Robert Douglass wrote an article in 1938 about society at that time. In it, he described how people took so much for granted. The following is an excerpt from his article: The people living in the little town have a richer life than their parents did. They can reach a motion-picture theater by a twenty-minute drive, they have radios, and they think nothing of jaunts to Atlantic City, Boston or Canada that many of the old residents never made in an entire lifetime. (19) As one can see, people throughout the Twentieth Century have thought nothing of the modern day conveniences they now have.
The same is still true in today’s society, but people seem to be more aware of luxuries than people of the ‘20’s. One of the largest and most talked about parts of the American Dream, is that when one enters the real world he/she will enter the workforce as an employee in his/her desired career. In this career, he/she believes that if he/she works hard, he/she will earn great success. Sadly, in the novel The Great Gatsby and in the 1920’s this is, and was almost a myth. George Wilson is a mechanic, and in the novel it is unclear if that is what he always wanted to be.
For the sake of this paper, one can assume that being a mechanic is his dream job. Unfortunately, George Wilson’s business seems to be on the brink of bankruptcy. One can also assume that his business has been like this for a long time and that he and his wife Myrtle have been saving every cent they earned just to get by. The following quote is from The Great Gatsby and it gives Nick Caraway’s view of George Wilson’s business: The interior was unprosperous and bare; the only car visible was the dust-covered wreck of a Ford, which crouched, in a dim corner.
The proprietor himself appeared in the door of an office, wiping his hands on a piece of waste. When he saw us a damp gleam of hope sprang into his light blue eyes. (Fitzgerald 25) From the above quote, one should notice the bareness of the garage, and how eager George is, as he sees potential customers approaching. Although George does not receive much business from Tom Buchanan, he is very courteous to him. He believes Tom might send his “rich” friends to become clients of his. Stanley Lebergott of Wesleyan University explains in the book, Americans: An Economic Record, the distribution of wealth in the 1920s.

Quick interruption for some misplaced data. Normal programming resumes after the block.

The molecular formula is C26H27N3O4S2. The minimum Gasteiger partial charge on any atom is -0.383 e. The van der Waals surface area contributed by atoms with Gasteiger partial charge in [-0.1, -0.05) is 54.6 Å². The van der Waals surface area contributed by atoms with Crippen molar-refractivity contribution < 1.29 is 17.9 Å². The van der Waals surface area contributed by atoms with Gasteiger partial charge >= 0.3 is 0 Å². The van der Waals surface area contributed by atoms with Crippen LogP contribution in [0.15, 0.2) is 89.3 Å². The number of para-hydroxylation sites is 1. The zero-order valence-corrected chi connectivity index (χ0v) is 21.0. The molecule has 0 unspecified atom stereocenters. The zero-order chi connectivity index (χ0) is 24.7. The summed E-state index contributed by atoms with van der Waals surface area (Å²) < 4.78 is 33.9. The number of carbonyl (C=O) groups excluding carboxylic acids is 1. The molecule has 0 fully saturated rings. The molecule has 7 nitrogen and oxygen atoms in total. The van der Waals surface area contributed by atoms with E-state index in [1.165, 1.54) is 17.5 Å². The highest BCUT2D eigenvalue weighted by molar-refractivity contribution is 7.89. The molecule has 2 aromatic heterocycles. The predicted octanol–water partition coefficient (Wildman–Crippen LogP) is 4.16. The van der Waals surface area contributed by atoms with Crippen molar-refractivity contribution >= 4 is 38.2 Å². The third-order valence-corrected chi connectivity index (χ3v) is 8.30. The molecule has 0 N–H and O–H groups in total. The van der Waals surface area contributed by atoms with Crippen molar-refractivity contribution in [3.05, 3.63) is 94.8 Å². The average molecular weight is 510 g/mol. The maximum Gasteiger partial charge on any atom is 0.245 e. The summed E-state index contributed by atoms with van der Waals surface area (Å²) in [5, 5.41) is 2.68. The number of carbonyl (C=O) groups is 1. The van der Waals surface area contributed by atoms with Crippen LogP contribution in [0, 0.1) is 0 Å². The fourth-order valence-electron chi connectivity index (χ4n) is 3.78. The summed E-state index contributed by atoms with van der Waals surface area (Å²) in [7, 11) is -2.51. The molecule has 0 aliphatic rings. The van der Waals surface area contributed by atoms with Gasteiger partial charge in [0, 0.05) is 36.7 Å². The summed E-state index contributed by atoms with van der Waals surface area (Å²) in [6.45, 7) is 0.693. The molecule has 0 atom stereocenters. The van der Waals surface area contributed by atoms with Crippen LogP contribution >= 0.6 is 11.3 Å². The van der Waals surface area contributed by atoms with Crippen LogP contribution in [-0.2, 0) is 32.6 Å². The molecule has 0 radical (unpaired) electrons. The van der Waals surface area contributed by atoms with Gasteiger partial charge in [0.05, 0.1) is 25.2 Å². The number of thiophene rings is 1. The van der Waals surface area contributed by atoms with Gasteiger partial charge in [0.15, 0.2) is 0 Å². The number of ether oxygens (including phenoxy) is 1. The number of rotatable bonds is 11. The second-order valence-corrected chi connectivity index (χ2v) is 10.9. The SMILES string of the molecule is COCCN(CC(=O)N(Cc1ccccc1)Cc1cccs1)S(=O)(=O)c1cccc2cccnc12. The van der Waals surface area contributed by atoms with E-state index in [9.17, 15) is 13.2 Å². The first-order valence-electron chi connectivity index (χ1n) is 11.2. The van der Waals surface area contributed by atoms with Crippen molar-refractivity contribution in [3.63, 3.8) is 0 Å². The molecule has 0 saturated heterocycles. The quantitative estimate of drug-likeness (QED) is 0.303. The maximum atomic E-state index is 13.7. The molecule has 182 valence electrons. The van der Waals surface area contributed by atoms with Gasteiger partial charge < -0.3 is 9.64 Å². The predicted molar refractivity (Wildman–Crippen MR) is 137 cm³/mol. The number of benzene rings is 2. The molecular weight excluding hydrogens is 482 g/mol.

Those in the upper 5 percent of the income distribution increased their share of the national income. Labor’s share of the national income did not rise at all, and workers suffered from unemployment. By implication, then, the decade differed little from earlier ones (431). This shows why George Wilson and others like him remain in a slump and do not prosper in business, whereas people like Tom Buchanan, have an increase in their yearly earnings. It almost seems that the statement; “hard work does not always equal success” was a false statement in the 20’s.
If a person only looks at the top five percent of the income bracket, they may be right. However, if a person were to look at the other ninety-five percent, this person would see that the statement is true. The only way anyone made money in the ‘20s was by participating in “speakeasies” or by “bootlegging” and both were illegal. Another distortion of the American Dream in the novel is through marriage. Generally, when people get married it is because they love one another, but in The Great Gatsby, the upper class’s weddings are mainly for social purposes.